Post-rock is a dirty word. Two words in fact, hyphenated. Two words used to lazily describe any music with distorted guitars and no vocals. Two words that cover everything from Mogwai pretending to be Errors to a karaoke ready version of the internationally famous The Radioheads song The Creep. If this particular evening was being promoted as a “post-rock night” while the infamous shit-eating Monto were running the Water Rats, I’d rather have pushed my finger into my eyeball until it crumpled than be in the same postcode. Luckily for me, Monto are long gone, and with Goodsouls behind the scenes together with AK/DK inexplicably sandwiched between these two soundtrack friendly men, I had no choice but to attend.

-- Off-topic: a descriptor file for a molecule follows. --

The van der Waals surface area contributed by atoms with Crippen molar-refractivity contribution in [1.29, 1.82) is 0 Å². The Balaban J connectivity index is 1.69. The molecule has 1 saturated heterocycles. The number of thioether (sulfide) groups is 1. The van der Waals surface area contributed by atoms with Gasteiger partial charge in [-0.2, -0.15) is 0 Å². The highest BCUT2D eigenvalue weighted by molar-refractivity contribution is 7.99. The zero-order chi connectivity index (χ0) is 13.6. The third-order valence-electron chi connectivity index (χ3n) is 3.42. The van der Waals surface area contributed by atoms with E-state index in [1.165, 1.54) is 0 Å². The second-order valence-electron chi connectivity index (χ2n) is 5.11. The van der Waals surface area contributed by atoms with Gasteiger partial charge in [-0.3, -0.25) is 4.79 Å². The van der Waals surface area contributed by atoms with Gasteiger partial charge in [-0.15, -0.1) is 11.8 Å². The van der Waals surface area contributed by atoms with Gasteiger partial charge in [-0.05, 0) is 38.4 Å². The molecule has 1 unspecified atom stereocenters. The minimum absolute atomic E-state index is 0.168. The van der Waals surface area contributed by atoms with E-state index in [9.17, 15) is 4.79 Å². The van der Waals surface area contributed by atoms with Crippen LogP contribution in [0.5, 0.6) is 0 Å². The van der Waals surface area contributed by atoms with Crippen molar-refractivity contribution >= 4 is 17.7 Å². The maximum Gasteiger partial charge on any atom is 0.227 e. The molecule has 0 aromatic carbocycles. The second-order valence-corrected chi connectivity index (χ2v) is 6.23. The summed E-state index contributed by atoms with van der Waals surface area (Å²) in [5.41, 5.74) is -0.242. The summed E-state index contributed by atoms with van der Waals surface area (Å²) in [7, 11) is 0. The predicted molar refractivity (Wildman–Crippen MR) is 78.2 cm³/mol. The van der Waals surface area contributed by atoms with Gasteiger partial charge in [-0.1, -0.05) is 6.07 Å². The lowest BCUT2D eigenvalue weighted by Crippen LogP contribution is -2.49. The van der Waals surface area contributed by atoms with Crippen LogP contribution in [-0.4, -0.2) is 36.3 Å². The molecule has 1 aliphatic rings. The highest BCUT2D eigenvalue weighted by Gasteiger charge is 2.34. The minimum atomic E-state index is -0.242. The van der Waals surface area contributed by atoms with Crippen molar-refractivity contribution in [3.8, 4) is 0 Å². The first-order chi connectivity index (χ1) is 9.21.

Having recently released their second album This State Is Conscious, this show should have been a celebration for Those Amongst Us Are Wolves. Instead, with the recent departure of Joshua Neal Bate whose synths, keys and production gave TAUAW exciting depth and variation they are instead challenged with a sudden redefinition as a three piece. Unfortunately for those in attendance, the chosen approach seems to be to pretend as though Joshua’s parts were never there. To act as though these songs were always meant to be performed a three piece and do nothing but provide a disservice to some of the interesting work they were exploring as a four piece. Recorded, tracks like Placebo Affects showed the band expanding beyond variations in tinkling guitar lines to explore ambient dynamics that gives them greater moments of contrast and less predictability. This streamlined incarnation is not helped with a bass and cymbal heavy mix that makes it difficult to lose yourself to Mark Oliver’s reverb soaked guitar lines as their songs pivot around. Almost apologetically Mark announces the departure of Joshua before the last song begins, citing falling in love as the reason. “What a twat” came the response from the audience to which Chris O’Connell’s response of “I see you can read between the lines” spoke volumes. It is a shame to have caught the band live for the first time under these circumstances and you wonder whether they’ve had time to truly think through what their next steps are with promotional dates following their album launch. I hope for their sakes they manage to come back stronger from this.